Live Active Cultures 

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I’ve never truly been a Trekkie. Sure, I’ve seen an episode or two (hundred) of Star Trek, but growing up I found the 1960s-era reruns boring compared to Star Wars. At my first convention, I got booed by the crowd for asking a shitty “Shatner on SNL”-esque question of the late James “Scotty” Doohan (he graciously let me apologize with a six-pack of Guinness). I’ve flown cross-country to meet Buffy cast members and stood in line for Chewbacca’s autograph, but never bothered for a member of Starfleet. The sole exception to my Roddenberry ennui: 20 winters ago I traveled to New York City with a 100-degree fever just to see Patrick Stewart play Scrooge on Broadway, and I’ve been waiting ever since for the opportunity to see him in person again.

Judging by the thousand or so fans at last weekend’s Vulcan Events Away Mission: Orlando convention, I’m not alone. The upscale Hilton at Lake Buena Vista was invaded by Andorians, crawling with Klingons, and awash in expendable redshirts. Attendees paid $70 and up for a weekend pass to see guest of honor Stewart – aka Trek’s Capt. Jean-Luc Picard/X-Men’s Professor X/Dune’s Gurney Halleck/Mr. MacBeth.

Behind-the-scenes DVD features and TMZ-style tabloids may have stripped away the mystery and glamour of moviemaking, but fan conventions remain a refreshingly unfiltered forum at which to hear dirt direct from the stars’ mouths. I’ve covered countless celebrity Q&A’s, but Saturday’s session with actor David Warner (Chancellor Gorkon in Star Trek VI and Gul Madred on Next Generation) was among the most disarmingly unguarded I’ve attended. Warner, who also starred as Dillinger in Tron and Jack the Ripper in Time After Time, was uproariously upfront about not remembering much about many of his cult movies; when asked for memories of horror movies he’s made, Warner admitted he’s never even seen Waxwork, and recalled that The Omen was so “preposterous” that Gregory Peck said “we all deserve Oscars” for getting audiences to buy the silly story. Asked if he regretted turning down any roles, Warner quipped, “I haven’t turned down much, if you’re familiar with my lesser works,” then favored fans with his favorite line as the Evil Genius in Time Bandits: “Nipples for men!”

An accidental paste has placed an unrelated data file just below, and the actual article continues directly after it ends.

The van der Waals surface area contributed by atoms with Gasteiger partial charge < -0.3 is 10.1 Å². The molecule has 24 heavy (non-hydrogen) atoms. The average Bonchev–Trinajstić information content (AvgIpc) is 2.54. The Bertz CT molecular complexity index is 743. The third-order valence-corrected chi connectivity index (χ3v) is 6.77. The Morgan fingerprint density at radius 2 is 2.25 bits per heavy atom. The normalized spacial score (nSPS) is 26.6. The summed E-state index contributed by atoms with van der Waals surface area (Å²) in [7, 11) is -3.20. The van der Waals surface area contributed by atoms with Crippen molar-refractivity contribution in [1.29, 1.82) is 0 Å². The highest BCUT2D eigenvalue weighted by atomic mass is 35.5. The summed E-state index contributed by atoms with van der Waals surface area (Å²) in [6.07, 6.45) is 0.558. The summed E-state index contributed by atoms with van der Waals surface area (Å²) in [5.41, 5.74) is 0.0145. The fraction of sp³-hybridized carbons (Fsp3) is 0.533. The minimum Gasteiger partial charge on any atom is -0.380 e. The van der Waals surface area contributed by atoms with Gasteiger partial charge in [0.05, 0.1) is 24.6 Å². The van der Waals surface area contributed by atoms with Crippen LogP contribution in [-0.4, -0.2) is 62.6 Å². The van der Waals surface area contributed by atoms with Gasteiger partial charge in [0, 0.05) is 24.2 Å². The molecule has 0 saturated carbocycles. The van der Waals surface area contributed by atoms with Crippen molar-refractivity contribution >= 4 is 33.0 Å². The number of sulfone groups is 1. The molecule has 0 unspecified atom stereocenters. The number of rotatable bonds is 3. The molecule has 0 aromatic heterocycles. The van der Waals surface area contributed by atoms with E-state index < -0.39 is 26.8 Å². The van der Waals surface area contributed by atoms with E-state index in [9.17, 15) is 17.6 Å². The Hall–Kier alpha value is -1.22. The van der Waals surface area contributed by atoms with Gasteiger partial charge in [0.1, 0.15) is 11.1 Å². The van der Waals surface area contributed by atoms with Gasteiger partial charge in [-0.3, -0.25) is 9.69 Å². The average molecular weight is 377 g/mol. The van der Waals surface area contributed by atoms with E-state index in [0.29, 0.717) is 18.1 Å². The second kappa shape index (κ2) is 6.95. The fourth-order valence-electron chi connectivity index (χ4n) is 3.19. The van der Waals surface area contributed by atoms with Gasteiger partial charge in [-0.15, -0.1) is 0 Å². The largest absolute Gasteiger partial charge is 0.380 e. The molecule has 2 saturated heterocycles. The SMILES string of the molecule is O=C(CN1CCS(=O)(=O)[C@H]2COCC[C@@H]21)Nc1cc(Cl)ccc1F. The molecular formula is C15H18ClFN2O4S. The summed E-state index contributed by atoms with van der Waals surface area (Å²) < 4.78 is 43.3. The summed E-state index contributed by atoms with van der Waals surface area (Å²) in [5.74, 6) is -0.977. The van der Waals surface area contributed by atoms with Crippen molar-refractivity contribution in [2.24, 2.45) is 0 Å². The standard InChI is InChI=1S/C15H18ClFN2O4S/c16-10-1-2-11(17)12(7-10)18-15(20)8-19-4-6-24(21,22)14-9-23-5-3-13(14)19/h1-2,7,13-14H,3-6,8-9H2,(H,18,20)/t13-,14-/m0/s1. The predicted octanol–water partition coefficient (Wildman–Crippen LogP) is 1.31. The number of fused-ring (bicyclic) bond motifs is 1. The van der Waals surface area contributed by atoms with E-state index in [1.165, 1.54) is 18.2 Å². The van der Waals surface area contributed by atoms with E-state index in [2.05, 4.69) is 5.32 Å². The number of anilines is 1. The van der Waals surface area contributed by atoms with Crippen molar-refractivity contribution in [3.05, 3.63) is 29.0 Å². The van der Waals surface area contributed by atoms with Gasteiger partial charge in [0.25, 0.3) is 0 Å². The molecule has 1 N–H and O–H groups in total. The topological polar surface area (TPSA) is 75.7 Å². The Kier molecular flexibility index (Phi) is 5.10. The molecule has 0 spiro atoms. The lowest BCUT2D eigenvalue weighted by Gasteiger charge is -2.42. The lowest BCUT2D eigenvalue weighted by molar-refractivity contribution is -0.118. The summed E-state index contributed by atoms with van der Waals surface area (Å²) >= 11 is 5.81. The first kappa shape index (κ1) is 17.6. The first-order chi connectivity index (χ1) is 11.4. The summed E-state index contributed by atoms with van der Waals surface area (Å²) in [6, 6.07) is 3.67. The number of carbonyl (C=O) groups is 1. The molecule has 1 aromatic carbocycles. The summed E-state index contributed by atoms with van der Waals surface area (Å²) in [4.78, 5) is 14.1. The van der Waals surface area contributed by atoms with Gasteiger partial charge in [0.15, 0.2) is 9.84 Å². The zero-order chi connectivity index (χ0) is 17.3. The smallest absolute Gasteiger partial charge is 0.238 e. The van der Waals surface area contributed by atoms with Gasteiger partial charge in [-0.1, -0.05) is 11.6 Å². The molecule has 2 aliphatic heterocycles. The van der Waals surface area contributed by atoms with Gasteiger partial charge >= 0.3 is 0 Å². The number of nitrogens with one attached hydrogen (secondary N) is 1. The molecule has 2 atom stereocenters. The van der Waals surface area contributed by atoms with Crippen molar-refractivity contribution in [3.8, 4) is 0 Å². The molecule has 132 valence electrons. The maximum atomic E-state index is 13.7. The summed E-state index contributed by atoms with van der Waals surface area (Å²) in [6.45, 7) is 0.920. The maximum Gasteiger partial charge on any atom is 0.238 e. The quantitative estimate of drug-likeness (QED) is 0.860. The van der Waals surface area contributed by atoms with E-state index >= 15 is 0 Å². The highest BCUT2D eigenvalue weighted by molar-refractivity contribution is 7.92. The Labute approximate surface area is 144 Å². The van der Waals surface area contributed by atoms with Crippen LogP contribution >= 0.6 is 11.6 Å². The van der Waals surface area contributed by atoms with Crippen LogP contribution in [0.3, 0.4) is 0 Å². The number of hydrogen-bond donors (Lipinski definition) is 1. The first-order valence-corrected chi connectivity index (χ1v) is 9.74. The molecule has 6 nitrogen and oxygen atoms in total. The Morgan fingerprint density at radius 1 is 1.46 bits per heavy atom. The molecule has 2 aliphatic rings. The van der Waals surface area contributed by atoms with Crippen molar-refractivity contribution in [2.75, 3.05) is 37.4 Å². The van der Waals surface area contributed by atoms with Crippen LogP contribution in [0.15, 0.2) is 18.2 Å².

Though the festivities focused on Trek, there was fodder for non-Federation fans too. Co-headliner Jewel Staite (Firefly, Stargate: Atlantis, Wonderfalls) shared humiliating tales of practical jokes played by Serenity co-star Nathan Fillion and of being too starstruck to speak when meeting Lost’s Matthew Fox, but was clearly embarrassed when questioned about her mid-’90s Nickelodeon series Space Cases (“It’s like having your baby pictures on YouTube”). Staite elicited groans by shooting down a Serenity sequel – though she did toss fans a “never say never” bone – but Joss Whedon devotees could drown their sorrows later at the Dr. Horrible Sing-Along Picture Show, a Rocky Horror-style “shadowcast” of the Neil Patrick Harris Internet musical presented by Tampa’s Crazy Random Happenstance cast.

For a nightcap, Skill Focus: Burlesque, Orlando’s original “nerdy girl” striptease squad, showed off with Damn It, Jim! It’s Trek Burlesque! Last time I saw this troupe, led by local actress-designer Lora “Dorothy” Massey, they were playing sci-fi heroines in a dingy dive bar; this time, they had a standing-room-only ballroom of velour-shirted cadets clamoring to hand over dollar bills as an ersatz Kirk, Spock, Seven of Nine and a “fully functional” Data undressed. Looks like these ladies have found their target demographic; I’m looking forward to their upcoming Batman villains production.

In the end, I finally got my “Encounter at Farpoint” and thanked Sir Pat for that Christmas Carol long past (scoop: He may reprise the play “one last time” in 2012!), but it was at arm’s length over a microphone. Convention admission got you in the building, but an up-close autograph ($75), photo ($100) or cocktail ($200) with Capt. Chrome Dome cost extra.

Ultimately, these conventions aren’t really about the stars, but the fans, and the community they form. By midnight, a boisterous crowd bearing a Crayola box of various skin colors had gathered around the lobby bar piano, drunkenly singing along to Beatles songs, their battles with the Borg apparently behind them. Even in an ailing economy, as long as there is still latex and liquor in the universe, cons like this look to live long and prosper.


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